With new lease trade-out reaching historic peaks recently, some apartment markets are seeing incredible momentum pace significantly ahead of renewal lease trade-out.
In the nation overall, a surge in leasing activity in recent months led to an all-time high in occupancy at 97.3% in September. With limited vacancies, new lease trade-out, which measures the change in rents when a unit turns over, hit more than 18.3% in September. This was the fastest momentum the market has seen since RealPage’s monthly reporting measures started tracking this trend in 2008.
Meanwhile, among renewal leases, trade-out rent growth was much more moderate at 7.5% in September. While notably behind new lease trade-out, that rate was still notably elevated compared to historical averages.
In some markets across the nation, however, the gap between the two rent change measures is much more pronounced. All six major Florida markets are in the national top 10 for this measure, and four of those are leading the nation, with rent growth between new resident leases surpassing renewal lease trade-out by 20% to 28%. In addition to Florida, a handful of West region markets are also on this list.
West Palm Beach saw the nation’s biggest gap between new lease rent growth and renewal rent growth. This was the nation’s strongest new lease trade-out market, with growth at a stunning 38.7% in September. Renewal rent growth was much more reserved at 10.7%, though that rate is still well beyond what this market typically sees for this measure. During the past five years, renewal trade-out have averaged closer to 4%. Occupancy in West Palm Beach is very tight right now. At 97.8%, the September reading was well ahead of the market’s long-term average and the national norm. This showing was achieved in spite of notable new supply volumes, which increased the existing base in West Palm Beach by 17.1% in the past decade, just a bit above the national norm of 16%.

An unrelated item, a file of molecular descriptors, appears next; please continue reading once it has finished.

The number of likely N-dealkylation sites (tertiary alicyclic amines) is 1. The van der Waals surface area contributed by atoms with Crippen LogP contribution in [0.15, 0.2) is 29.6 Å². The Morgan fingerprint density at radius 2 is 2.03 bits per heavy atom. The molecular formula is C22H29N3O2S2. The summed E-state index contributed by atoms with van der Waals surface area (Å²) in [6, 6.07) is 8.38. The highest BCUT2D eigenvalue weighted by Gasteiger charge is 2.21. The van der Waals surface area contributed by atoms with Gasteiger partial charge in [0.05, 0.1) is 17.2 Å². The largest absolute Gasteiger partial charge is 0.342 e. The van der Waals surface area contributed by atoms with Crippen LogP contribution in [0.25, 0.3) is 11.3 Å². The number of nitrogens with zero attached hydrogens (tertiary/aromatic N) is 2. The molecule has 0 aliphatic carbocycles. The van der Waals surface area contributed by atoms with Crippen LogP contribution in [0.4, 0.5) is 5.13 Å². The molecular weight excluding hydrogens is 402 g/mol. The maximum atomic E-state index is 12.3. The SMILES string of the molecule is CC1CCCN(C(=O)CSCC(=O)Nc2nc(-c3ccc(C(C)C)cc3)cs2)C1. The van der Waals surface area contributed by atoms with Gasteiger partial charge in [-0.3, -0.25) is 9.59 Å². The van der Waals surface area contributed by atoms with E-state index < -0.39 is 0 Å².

Miami and Fort Lauderdale – the other two markets that make up the South Florida area – also saw lease trade-out significantly beyond renewal price increases in September. In Miami, new leases traded for 31%, compared to renewal rent growth of 9.6%. In Fort Lauderdale, new leases changed hands with rents that were 29.5% higher in September, while renewal rents were up by 9%. Both of these markets also logged solid occupancy as of September. Miami is Florida’s tightest market, with occupancy of 98.3%, while Fort Lauderdale’s performance was also strong at 98.1%. Supply has been big in these markets as well, with existing inventory growing by 15.6% in Miami and by 16.6% in Fort Lauderdale in the past decade.
Every other major Florida apartment market also logged new lease rent growth well ahead of renewal rent growth in September. Tampa’s new leases are changing hands at 31.7% rent growth, while renewals are trading out at 9.8%. Meanwhile, Jacksonville saw new lease prices increase by 28%, while renewals were up by 9.8%. These two markets stand out, however, as the most economically recovered major markets in Florida. As of August 2021, Jacksonville’s job base was only 0.4% away from pre-pandemic levels, while Tampa’s employment totals were only 0.9% away from a full recovery. While a number of smaller Florida markets are similarly close to rebound, the major markets nearby are still shy of pre-pandemic norms by roughly 4.6% to 8.1%.
Phoenix and Las Vegas recorded the nation’s most aggressive rent growth rates among renewal leases, with prices up 13.3% and 12%, respectively. Still, even those leading figures came in significantly behind the new lease trade-out showings of 31.7% in Phoenix and 30.7% in Las Vegas. Occupancy is tight at 97.6% in both of these West region markets in September. While supply has been notable in Phoenix, increasing the existing base by nearly 20% in the past decade, Las Vegas saw some of the slowest growth to its product base, which was up by just 10.3%. Las Vegas is also one of the least recovered job bases in the nation. As of August, the workforce here was still 8% behind pre-pandemic norms.